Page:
Another benefit of the law would be the payment of value-added taxes for nine (9) years from the effectivity of the law for importation of raw materials, spare parts, components and other capital equipment that would be used for the manufacture, assembly and/or conversion of electric, hybrid and other alternative fuel vehicles.

The Electric Jeepney of the Philippines

CARbattery
CARbattery

A consortium between Greenpeace, Green Renewable Independent Power Producer and the Solar Electric Company, have unveiled a program to introduce electric motor powered jeepney in Philippine streets.

The jeepney is the main mode of transportation in this Southeast Asian country. When the United States military forces left the country after the Second World War, they left a large number of jeeps. These jeeps were named for the General Purpose transports used during the war. Over time, the locals adapted these motorized transports into jeepneys, extending the transport capacity from the four passengers and driver to as many as twenty people as passengers. Many say that you have not been truly in the Philippines if you have not taken this truly unique mode of passenger transport.

The jeeps were built in China and would be known as e-Jeepneys. They run on a five horsepower electric motor using power supplied from twelve (12) batteries. This set up allows the vehicle a range of 140 kilometers at a top speed of 40 kph. The batteries would require eight hours of battery charging on a standard 220-volt power at about Php 120, or just under three U.S. dollars. Comparatively, an average internal combustion engine powered jeepney would need Php 300 or US$6.50 of diesel per day.

As a passenger transport vehicle, the e-Jeepneys can carry up to twelve passengers. There is an option to outfit the vehicle with solar panels to charge the batteries on the go. The main drawback would be its cost, as it costs Php 100,000 or (US$2,200), much more expensive than a diesel jeepney. This cost difference though can be recovered with the lower overall fuel costs.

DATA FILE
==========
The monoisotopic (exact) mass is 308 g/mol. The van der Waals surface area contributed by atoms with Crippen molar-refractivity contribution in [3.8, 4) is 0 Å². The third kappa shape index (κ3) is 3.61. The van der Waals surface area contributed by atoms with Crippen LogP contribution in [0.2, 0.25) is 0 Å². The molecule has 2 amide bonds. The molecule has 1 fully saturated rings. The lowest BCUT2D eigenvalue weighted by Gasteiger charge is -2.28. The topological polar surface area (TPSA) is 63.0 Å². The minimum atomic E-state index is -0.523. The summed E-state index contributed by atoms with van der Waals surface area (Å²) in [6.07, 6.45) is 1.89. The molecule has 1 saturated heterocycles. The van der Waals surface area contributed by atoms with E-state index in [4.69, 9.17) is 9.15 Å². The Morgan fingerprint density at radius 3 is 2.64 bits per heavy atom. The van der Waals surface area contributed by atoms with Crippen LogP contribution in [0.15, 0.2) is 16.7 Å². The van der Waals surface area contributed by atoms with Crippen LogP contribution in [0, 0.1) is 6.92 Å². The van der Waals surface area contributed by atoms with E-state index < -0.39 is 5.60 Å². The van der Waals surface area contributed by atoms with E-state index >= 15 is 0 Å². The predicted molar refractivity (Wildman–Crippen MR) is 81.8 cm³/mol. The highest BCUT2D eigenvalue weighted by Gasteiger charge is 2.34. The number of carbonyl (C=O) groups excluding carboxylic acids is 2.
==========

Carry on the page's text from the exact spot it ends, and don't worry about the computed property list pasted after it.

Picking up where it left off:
A local manufacturer, Motor Vehicle Parts Manufacturers Association of the Philippines, is also joining the fray as it plans to provide local auto parts for the e-Jeepney. It also plans to build their own e-Jeepneys that are proudly Philippine made. Unlike the Chinese version that has been likened to an enlarged go-cart, the local version called the e-PhUV would be a replica of the real public utility jeep plying the routes throughout many of the cities and provinces of the country.

It is projected that about fifty units would start running in Makati City, the countries premier business district and Bacolod City, the capital city of the province of Negros Occidental. The goal is to expand the use of e-Jeepneys throughout the country.

According to Jasper Inventor, a climate and energy campaigner of Greenpeace, “The climate problem exacerbates urban environmental challenges for our cities. The national government should take this seriously and heed the international scientific community’s findings that governments should quickly find and implement climate solutions of which the e-Jeepney is an example.”